Housing ministry says the first part of the £12bn programme will deliver 120,000 homes
The government has allocated the first £8.6bn of its 2021-26 affordable housing programme to 90 landlords and developers that have promised to build 120,000 homes.
The funding for a string of long-term “strategic partnerships” will allow the construction of almost 30,000 homes for social rent, and marks the first tranche of the overall £12bn programme to fund affordable housebuilding in England, due to deliver 180,000 new homes.
The housing ministry said that £5.2bn of the cash was being allocated by Homes England for sites outside of London, with the Greater London Authority (GLA) stating it was allocating the remaining £3.46bn to build just over 29,000 homes in London.
The ministry said that the allocation saw 90 strategic partners selected to build out the homes, but did not reveal the names of the partners and the allocations made to each one.
Under the Affordable Homes Programme, some large landlords and developers sign strategic partnership deals which give them longer term funding and greater flexibility over how they use government cash in return for delivering more homes and meeting other government priorities.
Homes England has this year allowed councils and “for-profit” housing associations to become strategic partners for the first time, with only housing associations previously permitted. Strategic partners will be required to build at least 25% of homes using modern methods of construction such as modular housing.
The government said the allocation would fund construction of 57,000 homes for shared ownership, 29,600 homes for social rent, and 6,250 in rural settlements.
The GLA said the cash will deliver 29,456 homes, of which almost 17,000 will be for social rent – meaning the majority of all the new social rent homes in England will be built in London. In total, the GLA said, 12,024 of the homes allocated today will be built by councils.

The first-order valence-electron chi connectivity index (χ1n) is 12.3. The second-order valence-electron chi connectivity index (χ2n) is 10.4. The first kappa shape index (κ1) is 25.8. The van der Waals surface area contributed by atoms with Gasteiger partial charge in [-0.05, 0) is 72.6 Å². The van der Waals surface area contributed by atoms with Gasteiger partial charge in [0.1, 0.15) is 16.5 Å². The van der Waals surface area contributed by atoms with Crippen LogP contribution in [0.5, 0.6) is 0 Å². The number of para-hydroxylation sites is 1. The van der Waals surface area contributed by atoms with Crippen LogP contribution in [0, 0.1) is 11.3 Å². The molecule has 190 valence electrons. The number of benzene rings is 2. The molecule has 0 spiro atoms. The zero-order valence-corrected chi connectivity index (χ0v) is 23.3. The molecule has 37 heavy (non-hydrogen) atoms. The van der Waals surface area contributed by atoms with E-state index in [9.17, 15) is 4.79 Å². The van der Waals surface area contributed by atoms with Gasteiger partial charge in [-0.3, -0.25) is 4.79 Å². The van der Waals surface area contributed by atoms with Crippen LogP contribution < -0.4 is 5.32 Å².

Housing secretary Robert Jenrick said the allocation marked an “landmark moment” in the government’s mission to deliver 300,000 homes in total per year by the middle of the 2020s.
“This huge funding package will make the ambition of owning a home a reality for families by making it realistic and affordable,” he said.
The chief executive of Homes England, Peter Denton, said the announcement gave a raft of new strategic partners “the funding, flexibility, and confidence they need to build much needed affordable homes across the country”.
He said: “By forming strategic partnerships with a wide range of public and private organisations, we are creating the conditions needed for institutional investment to catalyse affordable housing supply”.
Mayor of London, Sadiq Khan, said the allocation showed his “relentless focus” on expanding council housing was “paying off”, with the deal seeing more than half the homes being funded at social rent levels built by councils.
“All Londoners deserve a safe, secure home with enough space to live comfortably, and private outside space to enjoy fresh air. I want to deliver a new generation of genuinely affordable housing in London that sets the standard nationally when it comes to excellent design, safety and sustainability,” he said.
The GLA and the housing ministry have so far not responded to requests to provide details of the strategic partnership allocations agreed.